All property owners in the three counties pay a CAWCD property tax of 14-cents per $100 of assessed valuation. This property tax has two components; (1) 10-cents goes to CAP and (2) 4-cents goes to the Arizona Water Banking Authority (AWBA)[the other groundwater replenishment entity].


Below is a copy of my Marana property tax bill. No worries, the $8,148 assessed value is our first year partial assessment, i.e. we are not living in a hut in the Tortolita Mountains! The tax item labeled "CEN ARIZ WTR SEC" is the CAWCD property tax and is calculated as follows for 2019:


$8,148/100 x $0.14 = $11.41




Water Rate


CAWCD charges its M&I contractors (water utilities) for CAP water deliveries. The 2019-2024 Rate Schedule shows the current M&I rate is $152/AF.


CAWCD charges its CAGRD contractors (water utilities and subdivisions) a Groundwater Replenishment Assessment. The 2019-2024 Rate Schedule shows the current Tucson Active Management Area (TAMA) rate is $736/AF. Yikes! This rate is almost as high as the California State Water Project rate which is actually a more expansive water resource system than CAP.


Water utilities will pass on the CAP charges and any CAGRD charges to its customers. Subdivisions will pass on the CAGRD charges to its residents.





My Tucson Water bill is shown to the left. The CAP charge is $0.70/100 cubic feet.


This rate became effective in July 2019. It is based on Tucson Water's 2017 total CAP purchases of $26,248,318 divided total consumption of 37,453,460 ccf.









Conclusion


  • The Central Arizona Project (CAP) is a remarkable water resource system that provides essential Colorado River water to Maricopa, Pinal and Pima Counties.

  • In 2018, CAP received 1.52 MAF of Arizona's 2.8 MAF Colorado River water allocation.

  • CAP is energy intensive as it includes 14 pump station stations that lift Colorado River water sequentially from Lake Havasu (450') to Tucson (2,900').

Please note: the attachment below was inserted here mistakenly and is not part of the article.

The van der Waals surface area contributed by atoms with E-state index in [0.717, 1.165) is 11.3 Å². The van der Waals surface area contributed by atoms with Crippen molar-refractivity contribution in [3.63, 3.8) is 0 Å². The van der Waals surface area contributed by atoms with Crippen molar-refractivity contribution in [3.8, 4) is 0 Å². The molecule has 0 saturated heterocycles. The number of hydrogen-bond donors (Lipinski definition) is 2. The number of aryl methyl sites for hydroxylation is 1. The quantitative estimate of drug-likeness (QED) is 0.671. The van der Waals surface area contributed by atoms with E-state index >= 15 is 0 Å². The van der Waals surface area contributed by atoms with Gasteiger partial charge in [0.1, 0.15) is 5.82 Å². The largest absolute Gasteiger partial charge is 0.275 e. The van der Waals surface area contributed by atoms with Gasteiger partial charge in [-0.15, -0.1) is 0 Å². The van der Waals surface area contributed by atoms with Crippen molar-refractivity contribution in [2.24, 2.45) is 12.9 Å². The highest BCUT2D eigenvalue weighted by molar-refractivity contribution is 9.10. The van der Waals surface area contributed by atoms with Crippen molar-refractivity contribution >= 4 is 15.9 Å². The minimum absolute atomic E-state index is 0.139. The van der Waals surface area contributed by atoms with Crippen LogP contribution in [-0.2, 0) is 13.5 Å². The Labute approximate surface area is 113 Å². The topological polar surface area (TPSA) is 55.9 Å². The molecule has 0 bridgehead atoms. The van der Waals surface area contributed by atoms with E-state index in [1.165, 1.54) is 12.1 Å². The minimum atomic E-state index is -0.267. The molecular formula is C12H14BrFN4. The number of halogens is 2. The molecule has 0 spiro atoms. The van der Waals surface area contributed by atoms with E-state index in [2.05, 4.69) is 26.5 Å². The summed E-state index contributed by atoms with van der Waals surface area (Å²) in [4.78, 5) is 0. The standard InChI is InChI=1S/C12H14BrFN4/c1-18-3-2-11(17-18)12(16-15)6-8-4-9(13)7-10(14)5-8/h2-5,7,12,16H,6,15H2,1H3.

• CAP was built by the United State Bureau of Reclamation (USBR) at a cost of $4.4 billion and is federally-owned.

  • Central Arizona Water Conservation District (CAWCD) operates and maintains CAP and is responsible for the re-payment of Arizona's share of CAP construction ($1.65 billion).

  • CAWC is also responsible for the operation and maintenance of the Central Arizona Groundwater Replenishment District (CAGRD).

  • CAWC obtains a portion of its CAP revenues from a 14-cent property tax in Maricopa, Pinal and Pima Counties. 10-cents goes to CAP and 4-cents goes to the Arizona Water Banking Authority (AWBA).

  • CAWC bills its CAP contractors (water utilities) and CAGRD contractors (water utilities and subdivisions) for water delivered in accordance with approved rate schedules. The water utilities and subdivisions then pass on these costs to its customers and residents, respectively.

CAP is a remarkable water resource facility that has allowed Arizona to grow by replenishing a portion of its aquifers.


Two big questions. Has CAGRD placed an unrealistic demand on CAP? Will CAP Colorado River water allocation be reduced due to Interim Shortage Guidelines and Drought Contingency Plan?


Upcoming Parts include; Tucson Active Management Area (TAMA), Marana Water/Tucson Water & Conclusions



Notes:

[1] The Central Arizona Project, Jennifer Zuniga, USBR, 2000.

[2] Central Arizona Project, USBR Website.

[3] New Waddell Dam, USBR Website.

[4] CAWC-Know Your Water News-Water Brought To You by CAP, Cooke, 4/10/19.